Foggy Moments

One day it’s -8˚ and a couple of days later the thermometer reads 50˚–our New England weather about as fickle as those of us who inhabit this space. Today was one of those high temp days and as I stepped outside, the air offered a weighty feel.


On a fluid roam with no apparent destination, but rather a strong inclination to be outside, my snowshoes sunk indicating that the snow pack is still significant despite recent rain.


I trekked out by the power line, where Lucas Tree Service had indeed completed an intended cut on neighboring land. Though I’m glad that the mighty hackers left the downed trees behind where they can decompose and replenish the earth, I’m still not certain why they needed to cut in this area. The trees were all healthy and even if wind toppled one, it wouldn’t fall toward the lines, which are due west–this is more of a north/south tunnel. I also don’t understand their need to drive all over the snow-covered vegetation located below the lines, though I do know that their mission is not to embrace what grows there. OK, enough of my rant.


While I’d saved some trees on our land from being hacked, there were others that no amount of hugging would protect. One of the most beautiful hemlocks, which had been checked upon repeatedly in the past few weeks, finally became the focus of Mr. Porcupine‘s works. He’s living under our barn at the moment and doesn’t have far to travel to reach this future Lorax tree.


Unlike Porky, I had no idea where I wanted to explore but decided a visit to the vernal pool would be a perfect place to begin. If I didn’t know better, I’d have thought it was a March day, given the slushy surface of the frog pond.


Raindrops began to fall and rippled across puddles formed atop the ice. While I enjoyed the spiraling collisions, I failed to see a visitor on the beech leaf until I looked at the photo. Who it was shall forever remain a mystery.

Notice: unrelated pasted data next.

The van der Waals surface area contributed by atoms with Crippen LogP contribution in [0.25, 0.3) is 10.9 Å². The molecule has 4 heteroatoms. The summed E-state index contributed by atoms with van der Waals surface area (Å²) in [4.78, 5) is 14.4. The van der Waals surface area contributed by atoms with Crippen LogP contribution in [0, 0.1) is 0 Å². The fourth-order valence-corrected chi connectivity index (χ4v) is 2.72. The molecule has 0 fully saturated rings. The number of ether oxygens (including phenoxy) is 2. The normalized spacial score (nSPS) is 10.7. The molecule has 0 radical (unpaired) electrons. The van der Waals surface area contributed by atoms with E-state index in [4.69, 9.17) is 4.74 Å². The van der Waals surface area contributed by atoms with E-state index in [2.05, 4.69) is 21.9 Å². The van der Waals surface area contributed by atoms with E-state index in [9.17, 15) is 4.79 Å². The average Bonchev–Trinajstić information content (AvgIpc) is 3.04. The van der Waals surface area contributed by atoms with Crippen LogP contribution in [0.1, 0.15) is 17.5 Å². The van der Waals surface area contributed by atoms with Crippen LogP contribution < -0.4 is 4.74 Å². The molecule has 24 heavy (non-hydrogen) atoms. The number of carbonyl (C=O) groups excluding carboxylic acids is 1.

There are lots of mysteries in these woods–thank goodness. Occasionally, as happened today, I come upon the shell of  hickory nut which I presume was gnawed by a gray squirrel. Perhaps someday I’ll stumble upon the tree and know the source. I have an idea it may actually grow around the corner from us and maybe others have taken root–another mission for another day.


For today, I had no mission except to wonder as I wandered. I wondered where the snowshoe hare hid while I sloshed about for though I couldn’t quite see its tracks due to the current conditions, I  knew it had been eating here, there and everywhere.


I wondered about the tenacity of the red oak that stood beside the stonewall as a youngster when this land was still farmed. And with that came a wonder about family and friends who are displaying equal tenacity to overcome barbs in their lives.


I wondered about the weevil that choose this particular pine among so many to attack. And again my thoughts wandered to my community of family and friends.


And finally, I wondered some more about the natural community that surrounded me and all that it has in store to teach me. It’s in varying stages of succession from the spirea, bulrushes and blackberries,


to young red maples and gray birches,


middle-age gray birches


and a variety of evergreens. What once was all farmland grew into a forest, which invited a variety of mammals to make this place their own, and in turn invited loggers to make the trees their own, and in turn invited the flora and fauna to return. I can’t control it all and that’s probably a good thing.


What I could control was my opportunity to wander. At the end of the day, I headed in, a bit damp, but happy for a foggy meander, hopeful for others, and  grateful that I get to call this place home.